The car of the future: the tech that's coming next

Future car: what the manufacturers are planning
Fingers crossed for a car that can drive across the Atlantic

Car companies have been steadily adding new features to make vehicles safer, more reliable, more environmentally friendly and more technologically sophisticated.

Soon, your Audi will be able to find a parking spot and park itself while you walk into work. Mercedes has figured out how to analyse the roadway as you drive and can adjust suspension on the fly. But this is just the beginning.

In exclusive interviews about the far-future cars, several major automobile manufacturers spoke to us about concepts for the future car. Short of the flying car, these predictions reveal astounding tech advancements.

Let's see what these vehicle makers had to say about their plans for our cars.

GM: Intent engines in cars will predict our preferences

There's another 'engine' that will come to play in the future vehicle, according to General Motors. An 'intent engine' is a super-powerful artificial intelligence that can analyse past actions, understand current conditions and scan for available data to predict behaviour.

"The car will infer your intentions and offer some options for you and act on your behalf," explains Nick Pudar, the vice president of planning and business development at GM OnStar.

Pudar gave some examples of how this could work. For someone driving across the country, the car will know where fuelling stations are located and examine your route. As you drive, the car will predict when you should refuel - say, before you leave a major city, where fuel is cheaper. "The car will prompt you with data you were not even thinking about," he says.

Another example is that electric cars of today such as the Chevy Volt are already connected to the internet and can be controlled using a mobile app. You can decide to start recharging when you know costs are lower.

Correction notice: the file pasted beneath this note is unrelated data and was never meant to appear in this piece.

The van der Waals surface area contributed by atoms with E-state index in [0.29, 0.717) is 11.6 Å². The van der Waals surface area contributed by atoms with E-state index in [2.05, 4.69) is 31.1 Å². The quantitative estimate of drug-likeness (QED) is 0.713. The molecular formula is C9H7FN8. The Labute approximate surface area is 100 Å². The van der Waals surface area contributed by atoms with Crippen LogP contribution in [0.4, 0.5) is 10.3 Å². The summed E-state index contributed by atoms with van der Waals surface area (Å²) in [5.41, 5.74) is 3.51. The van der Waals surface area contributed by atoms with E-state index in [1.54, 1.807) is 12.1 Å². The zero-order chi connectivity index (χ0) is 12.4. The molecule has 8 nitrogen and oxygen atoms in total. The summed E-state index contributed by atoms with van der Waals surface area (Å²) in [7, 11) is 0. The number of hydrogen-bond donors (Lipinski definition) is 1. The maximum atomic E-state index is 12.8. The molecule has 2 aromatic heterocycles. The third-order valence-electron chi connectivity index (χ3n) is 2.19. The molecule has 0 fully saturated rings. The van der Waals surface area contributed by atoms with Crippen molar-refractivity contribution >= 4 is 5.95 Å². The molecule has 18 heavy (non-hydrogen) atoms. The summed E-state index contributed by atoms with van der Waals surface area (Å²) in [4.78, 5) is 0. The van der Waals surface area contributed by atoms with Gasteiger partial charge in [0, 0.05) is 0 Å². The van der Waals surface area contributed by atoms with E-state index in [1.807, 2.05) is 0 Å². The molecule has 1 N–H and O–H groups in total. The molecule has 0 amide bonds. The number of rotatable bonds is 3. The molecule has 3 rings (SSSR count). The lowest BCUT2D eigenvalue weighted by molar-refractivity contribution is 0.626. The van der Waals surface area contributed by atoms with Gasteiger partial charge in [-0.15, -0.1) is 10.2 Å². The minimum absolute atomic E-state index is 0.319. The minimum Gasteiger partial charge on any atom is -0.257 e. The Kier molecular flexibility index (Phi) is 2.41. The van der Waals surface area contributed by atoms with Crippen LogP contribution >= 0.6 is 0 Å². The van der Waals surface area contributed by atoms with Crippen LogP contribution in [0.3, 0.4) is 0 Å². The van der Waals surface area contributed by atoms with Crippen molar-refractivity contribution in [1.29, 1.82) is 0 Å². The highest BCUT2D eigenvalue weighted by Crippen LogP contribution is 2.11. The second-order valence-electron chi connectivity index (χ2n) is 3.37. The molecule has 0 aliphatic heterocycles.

Future car

In the future, as more homes are connected to smart grids, an intent engine will examine usage for you and charge at the best rates. But this will advance even further: the car could let the power utility know when you have been driving more, or if your commute changes (based on driving patterns).

One of the most interesting advancements is that the future car will remind you about intent. "I could have an app on my phone where I can speak to it and say remind me at some point in the future that I am by a place that sells charcoal," he says. Then, an alert would pop up later.

Or, a button in the dash could enable you to create a reminder about a local eatery. Next time you are driving in the area, the alert would suggest eating there based on your previous intent.

Chrysler: Computer modelling to make trucks lighter

One of the greatest challenges in vehicle design is making the car lighter but also durable enough to withstand abuse over time - not to mention accidents. Interestingly, in the same way an Apple MacBook is now engineered as one unibody piece, cars and trucks of the future will be engineered as one piece - in fact, the entire production process will be unified.

Mike Cairns, the vehicle line executive for trucks at Chrysler, told TechRadar that computer modelling and "lightweighting" will be a key innovation in the future.

"Today, lightweighting benefits fuel economy and performance," he says. "If we reduce the weight of the chassis, we can reduce the weight of the engine. As you start lightweighting, it opens up opportunities to make things lighter on the rest of the vehicle."

Unibody designs will use one single mould, he says, made out of a new form of reinforced plastic that has not been been invented yet. Imagine the exhaust system of today: disparate parts designed separately from the vehicle in a computer model. In the future, the exhaust, engine, electrical components and even the dash will be designed as one component.

John Brandon

John Brandon has covered gadgets and cars for the past 12 years having published over 12,000 articles and tested nearly 8,000 products. He's nothing if not prolific. Before starting his writing career, he led an Information Design practice at a large consumer electronics retailer in the US. His hobbies include deep sea exploration, complaining about the weather, and engineering a vast multiverse conspiracy.